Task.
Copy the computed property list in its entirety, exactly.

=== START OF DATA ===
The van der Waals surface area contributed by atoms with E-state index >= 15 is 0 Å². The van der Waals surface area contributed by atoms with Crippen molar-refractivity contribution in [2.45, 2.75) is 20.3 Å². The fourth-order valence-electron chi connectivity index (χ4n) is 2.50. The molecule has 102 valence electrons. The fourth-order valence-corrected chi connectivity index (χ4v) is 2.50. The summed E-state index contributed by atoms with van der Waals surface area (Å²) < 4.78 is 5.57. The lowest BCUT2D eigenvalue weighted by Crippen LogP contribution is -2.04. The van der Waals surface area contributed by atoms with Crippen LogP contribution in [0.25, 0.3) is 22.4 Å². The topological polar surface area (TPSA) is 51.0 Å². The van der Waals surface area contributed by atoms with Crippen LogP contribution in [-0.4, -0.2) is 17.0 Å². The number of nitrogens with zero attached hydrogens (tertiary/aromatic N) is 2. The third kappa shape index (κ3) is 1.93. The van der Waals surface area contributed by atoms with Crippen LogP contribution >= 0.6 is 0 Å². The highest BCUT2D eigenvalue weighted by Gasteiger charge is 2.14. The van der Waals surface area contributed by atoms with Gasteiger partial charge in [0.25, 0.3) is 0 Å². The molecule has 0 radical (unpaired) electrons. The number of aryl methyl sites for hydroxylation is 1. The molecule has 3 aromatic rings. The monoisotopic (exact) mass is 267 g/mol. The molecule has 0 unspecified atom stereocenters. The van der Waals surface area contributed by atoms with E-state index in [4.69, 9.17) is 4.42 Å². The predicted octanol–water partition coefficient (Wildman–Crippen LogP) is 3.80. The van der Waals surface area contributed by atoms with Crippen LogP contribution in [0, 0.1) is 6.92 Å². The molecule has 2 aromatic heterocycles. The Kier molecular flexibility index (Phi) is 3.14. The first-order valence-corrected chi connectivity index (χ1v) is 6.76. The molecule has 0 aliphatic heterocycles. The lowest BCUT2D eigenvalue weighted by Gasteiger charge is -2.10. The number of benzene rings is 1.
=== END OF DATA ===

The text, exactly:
The van der Waals surface area contributed by atoms with E-state index >= 15 is 0 Å². The van der Waals surface area contributed by atoms with Crippen molar-refractivity contribution in [2.45, 2.75) is 20.3 Å². The fourth-order valence-electron chi connectivity index (χ4n) is 2.50. The molecule has 102 valence electrons. The fourth-order valence-corrected chi connectivity index (χ4v) is 2.50. The summed E-state index contributed by atoms with van der Waals surface area (Å²) < 4.78 is 5.57. The lowest BCUT2D eigenvalue weighted by Crippen LogP contribution is -2.04. The van der Waals surface area contributed by atoms with Crippen LogP contribution in [0.25, 0.3) is 22.4 Å². The topological polar surface area (TPSA) is 51.0 Å². The van der Waals surface area contributed by atoms with Crippen LogP contribution in [-0.4, -0.2) is 17.0 Å². The number of nitrogens with zero attached hydrogens (tertiary/aromatic N) is 2. The third kappa shape index (κ3) is 1.93. The van der Waals surface area contributed by atoms with Crippen LogP contribution >= 0.6 is 0 Å². The highest BCUT2D eigenvalue weighted by Gasteiger charge is 2.14. The van der Waals surface area contributed by atoms with Gasteiger partial charge in [0.25, 0.3) is 0 Å². The molecule has 0 radical (unpaired) electrons. The number of aryl methyl sites for hydroxylation is 1. The molecule has 3 aromatic rings. The monoisotopic (exact) mass is 267 g/mol. The molecule has 0 unspecified atom stereocenters. The van der Waals surface area contributed by atoms with E-state index in [4.69, 9.17) is 4.42 Å². The predicted octanol–water partition coefficient (Wildman–Crippen LogP) is 3.80. The van der Waals surface area contributed by atoms with Crippen LogP contribution in [0, 0.1) is 6.92 Å². The molecule has 2 aromatic heterocycles. The Kier molecular flexibility index (Phi) is 3.14. The first-order valence-corrected chi connectivity index (χ1v) is 6.76. The molecule has 0 aliphatic heterocycles. The lowest BCUT2D eigenvalue weighted by Gasteiger charge is -2.10. The number of benzene rings is 1.